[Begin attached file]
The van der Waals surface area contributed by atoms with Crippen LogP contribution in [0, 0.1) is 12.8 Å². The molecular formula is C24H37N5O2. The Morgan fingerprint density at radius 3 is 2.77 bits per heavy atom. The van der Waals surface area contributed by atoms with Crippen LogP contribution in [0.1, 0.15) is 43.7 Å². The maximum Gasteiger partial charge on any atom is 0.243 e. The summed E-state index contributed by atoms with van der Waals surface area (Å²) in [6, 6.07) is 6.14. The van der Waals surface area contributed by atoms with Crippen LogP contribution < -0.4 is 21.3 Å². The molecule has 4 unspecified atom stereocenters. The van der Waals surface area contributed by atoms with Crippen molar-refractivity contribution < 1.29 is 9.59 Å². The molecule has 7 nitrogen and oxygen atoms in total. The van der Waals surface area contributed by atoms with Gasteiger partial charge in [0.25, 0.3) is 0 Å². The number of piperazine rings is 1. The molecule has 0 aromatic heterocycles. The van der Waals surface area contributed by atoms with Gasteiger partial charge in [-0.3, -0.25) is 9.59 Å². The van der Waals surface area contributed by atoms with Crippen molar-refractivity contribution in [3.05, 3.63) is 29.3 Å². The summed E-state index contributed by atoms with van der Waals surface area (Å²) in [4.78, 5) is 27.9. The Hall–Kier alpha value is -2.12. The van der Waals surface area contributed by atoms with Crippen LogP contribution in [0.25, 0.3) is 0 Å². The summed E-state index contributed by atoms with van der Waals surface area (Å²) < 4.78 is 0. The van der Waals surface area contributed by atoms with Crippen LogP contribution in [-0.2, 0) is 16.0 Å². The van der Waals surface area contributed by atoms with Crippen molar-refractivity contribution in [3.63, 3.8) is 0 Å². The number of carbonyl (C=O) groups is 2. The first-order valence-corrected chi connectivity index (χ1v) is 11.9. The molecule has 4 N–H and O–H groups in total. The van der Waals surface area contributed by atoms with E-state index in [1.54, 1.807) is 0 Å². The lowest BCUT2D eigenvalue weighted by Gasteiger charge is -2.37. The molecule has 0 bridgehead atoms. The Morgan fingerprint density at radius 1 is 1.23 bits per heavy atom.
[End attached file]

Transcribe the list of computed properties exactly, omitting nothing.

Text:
The van der Waals surface area contributed by atoms with Crippen LogP contribution in [0, 0.1) is 12.8 Å². The molecular formula is C24H37N5O2. The Morgan fingerprint density at radius 3 is 2.77 bits per heavy atom. The van der Waals surface area contributed by atoms with Crippen LogP contribution in [0.1, 0.15) is 43.7 Å². The maximum Gasteiger partial charge on any atom is 0.243 e. The summed E-state index contributed by atoms with van der Waals surface area (Å²) in [6, 6.07) is 6.14. The van der Waals surface area contributed by atoms with Crippen LogP contribution < -0.4 is 21.3 Å². The molecule has 4 unspecified atom stereocenters. The van der Waals surface area contributed by atoms with Crippen molar-refractivity contribution < 1.29 is 9.59 Å². The molecule has 7 nitrogen and oxygen atoms in total. The van der Waals surface area contributed by atoms with Gasteiger partial charge in [0.25, 0.3) is 0 Å². The number of piperazine rings is 1. The molecule has 0 aromatic heterocycles. The van der Waals surface area contributed by atoms with Gasteiger partial charge in [-0.3, -0.25) is 9.59 Å². The van der Waals surface area contributed by atoms with Crippen molar-refractivity contribution in [3.05, 3.63) is 29.3 Å². The summed E-state index contributed by atoms with van der Waals surface area (Å²) in [4.78, 5) is 27.9. The Hall–Kier alpha value is -2.12. The van der Waals surface area contributed by atoms with Crippen LogP contribution in [0.25, 0.3) is 0 Å². The summed E-state index contributed by atoms with van der Waals surface area (Å²) < 4.78 is 0. The van der Waals surface area contributed by atoms with Crippen LogP contribution in [-0.2, 0) is 16.0 Å². The van der Waals surface area contributed by atoms with Crippen molar-refractivity contribution in [3.63, 3.8) is 0 Å². The number of carbonyl (C=O) groups is 2. The first-order valence-corrected chi connectivity index (χ1v) is 11.9. The molecule has 4 N–H and O–H groups in total. The van der Waals surface area contributed by atoms with E-state index in [1.54, 1.807) is 0 Å². The lowest BCUT2D eigenvalue weighted by Gasteiger charge is -2.37. The molecule has 0 bridgehead atoms. The Morgan fingerprint density at radius 1 is 1.23 bits per heavy atom.